Roslindale is a residential neighborhood in the city of Boston that currently borders Jamaica Plain, Hyde Park, West Roxbury, and Mattapan. It is accessible through the Massachusetts Bay Transportation Authority (MBTA) on the commuter rail, orange line, and various bus routes. Before the 1870s, Roslindale was a rural outlier until 1887 when a bridge collapsed under a commuter rail, killing 24 people and maiming over 100. The tragic “Bussey Bridge” accident near South St made national news and people walked all the way from Boston to see the wreckage. Some estimates at the time claim that more than “50, 000 people descended onto Roslindale just to see the spectacle" (Sidhu). Once they arrived, they saw how beautiful the area was and began moving there. In the few decades following the accident, Roslindale began to transform into the urban suburbia that it is today.
Backstory and Context
In the early 18th century Roslindale began to distinguish itself from Roxbury, which at the time included Roslindale, Jamaica Plain, and West Roxbury. The approximate 45 families living in the area were tired of their weekly 6 mile commute over tough roads to the First Church in Jamaica Plain. Residents appealed to the church to build their own parish, but when they did not receive a response they built one anyway.1 The townspeople formed the Second Church of Roxbury, which later became Theodore Parker Church and is now known as Holy Name Parish.4
Before the late 1800s, the rural area between northern
Roxbury and West Roxbury was known as “South Street Crossing.” In 1870, the
residents of this area asked the U.S Post Office for a local post office. The U.S Post office agreed but rejected “South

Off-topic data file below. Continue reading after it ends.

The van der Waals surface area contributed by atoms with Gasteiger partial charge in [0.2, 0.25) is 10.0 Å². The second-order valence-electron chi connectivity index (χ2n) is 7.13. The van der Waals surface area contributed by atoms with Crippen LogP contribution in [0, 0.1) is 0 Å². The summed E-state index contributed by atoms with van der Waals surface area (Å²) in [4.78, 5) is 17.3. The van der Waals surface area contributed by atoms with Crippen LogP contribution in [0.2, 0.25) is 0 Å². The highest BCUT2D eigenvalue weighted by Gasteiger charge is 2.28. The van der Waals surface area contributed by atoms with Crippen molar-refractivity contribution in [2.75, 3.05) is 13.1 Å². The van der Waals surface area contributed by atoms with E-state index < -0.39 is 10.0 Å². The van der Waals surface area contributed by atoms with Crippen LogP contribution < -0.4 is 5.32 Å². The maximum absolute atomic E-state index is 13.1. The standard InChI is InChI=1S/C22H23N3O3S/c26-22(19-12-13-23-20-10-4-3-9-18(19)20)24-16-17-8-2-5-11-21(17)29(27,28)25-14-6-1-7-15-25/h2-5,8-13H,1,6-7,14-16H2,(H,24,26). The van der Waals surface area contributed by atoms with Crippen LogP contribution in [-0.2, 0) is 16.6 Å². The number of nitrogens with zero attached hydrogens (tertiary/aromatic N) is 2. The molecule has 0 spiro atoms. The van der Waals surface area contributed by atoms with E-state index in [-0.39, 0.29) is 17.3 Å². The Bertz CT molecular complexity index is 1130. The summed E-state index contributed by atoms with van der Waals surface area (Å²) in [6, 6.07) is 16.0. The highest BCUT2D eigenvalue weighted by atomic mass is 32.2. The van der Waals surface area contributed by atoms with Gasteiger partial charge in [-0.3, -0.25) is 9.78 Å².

Street Crossing” as a name for the new district. John Pierce, a prominent English resident at the time,
suggested the name "Roslindale" since the terrain reminded him of Roslyn, a small town
outside of Edinburgh, Scotland.3
Once referred to as the "Suburb Superb", the streetcars and railroad which ran through the area aided in Roslindale's rapid development.4 Between 1870 and 1920, a building boom converted Roslindale’s open spaces into the middle class suburb we see today. Families chasing the American Dream built single and multi-family residences while still maintaining open green spaces such as the Arnold Arboretum and George Wright Golf Course. Currently, the multiple family homes and green spaces are still notable features of the Roslindale neighborhood. At one point, there even existed a billboard on Washington Street near the Forest Hills train station, which read, “Welcome to Roslindale—Gateway to Suburbia."2
In the heart of Roslindale lies Roslindale Village, a once a major shopping district in Boston, which has since died down to small shops and restaurants. Adams Park, the green space in the middle of Roslindale Village is named after Irving W. Adams, the first man from MA to die in WWI.2 Cummins highway, a major street through Roslindale was named after Reverend John F. Cummins, who was the first pastor of the town’s Sacred Heart Church.2 Today, Roslindale is a beaming and diverse residential neighborhood with various schools, religious institutions, and local businesses.
Sidhu, Rishi. A look back at Roslindale’s origins. Wicked Local Roslindale. February 26, 2016. Accessed September 22, 2018. http://roslindale.wickedlocal.com/news/20160226/look-back-at-roslindales-origins.2
Wilkie, Carter. How Roslindale got its Name. Roslindale Village Main Street. Accessed September 23, 2018. https://roslindale.net/2015/07/02/how-roslindale-got-its-name/.3
Sammarco, Anthony Mitchell. Roslindale. Arcadia, 20034